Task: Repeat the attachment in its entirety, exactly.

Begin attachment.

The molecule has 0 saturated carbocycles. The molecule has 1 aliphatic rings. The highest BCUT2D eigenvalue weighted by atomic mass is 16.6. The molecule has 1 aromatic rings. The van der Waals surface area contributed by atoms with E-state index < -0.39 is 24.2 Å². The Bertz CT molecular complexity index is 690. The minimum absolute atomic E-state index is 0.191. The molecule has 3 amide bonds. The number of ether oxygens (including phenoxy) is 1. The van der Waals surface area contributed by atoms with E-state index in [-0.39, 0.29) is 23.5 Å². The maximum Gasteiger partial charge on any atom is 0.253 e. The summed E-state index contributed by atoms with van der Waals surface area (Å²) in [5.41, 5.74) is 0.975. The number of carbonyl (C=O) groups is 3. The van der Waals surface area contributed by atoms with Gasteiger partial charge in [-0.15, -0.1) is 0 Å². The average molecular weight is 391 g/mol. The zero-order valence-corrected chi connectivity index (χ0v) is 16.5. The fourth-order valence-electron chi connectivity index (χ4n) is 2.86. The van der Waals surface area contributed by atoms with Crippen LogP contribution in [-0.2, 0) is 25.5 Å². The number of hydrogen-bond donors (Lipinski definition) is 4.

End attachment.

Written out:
The molecule has 0 saturated carbocycles. The molecule has 1 aliphatic rings. The highest BCUT2D eigenvalue weighted by atomic mass is 16.6. The molecule has 1 aromatic rings. The van der Waals surface area contributed by atoms with E-state index < -0.39 is 24.2 Å². The Bertz CT molecular complexity index is 690. The minimum absolute atomic E-state index is 0.191. The molecule has 3 amide bonds. The number of ether oxygens (including phenoxy) is 1. The van der Waals surface area contributed by atoms with E-state index in [-0.39, 0.29) is 23.5 Å². The maximum Gasteiger partial charge on any atom is 0.253 e. The summed E-state index contributed by atoms with van der Waals surface area (Å²) in [5.41, 5.74) is 0.975. The number of carbonyl (C=O) groups is 3. The van der Waals surface area contributed by atoms with Gasteiger partial charge in [-0.15, -0.1) is 0 Å². The average molecular weight is 391 g/mol. The zero-order valence-corrected chi connectivity index (χ0v) is 16.5. The fourth-order valence-electron chi connectivity index (χ4n) is 2.86. The van der Waals surface area contributed by atoms with Crippen LogP contribution in [-0.2, 0) is 25.5 Å². The number of hydrogen-bond donors (Lipinski definition) is 4.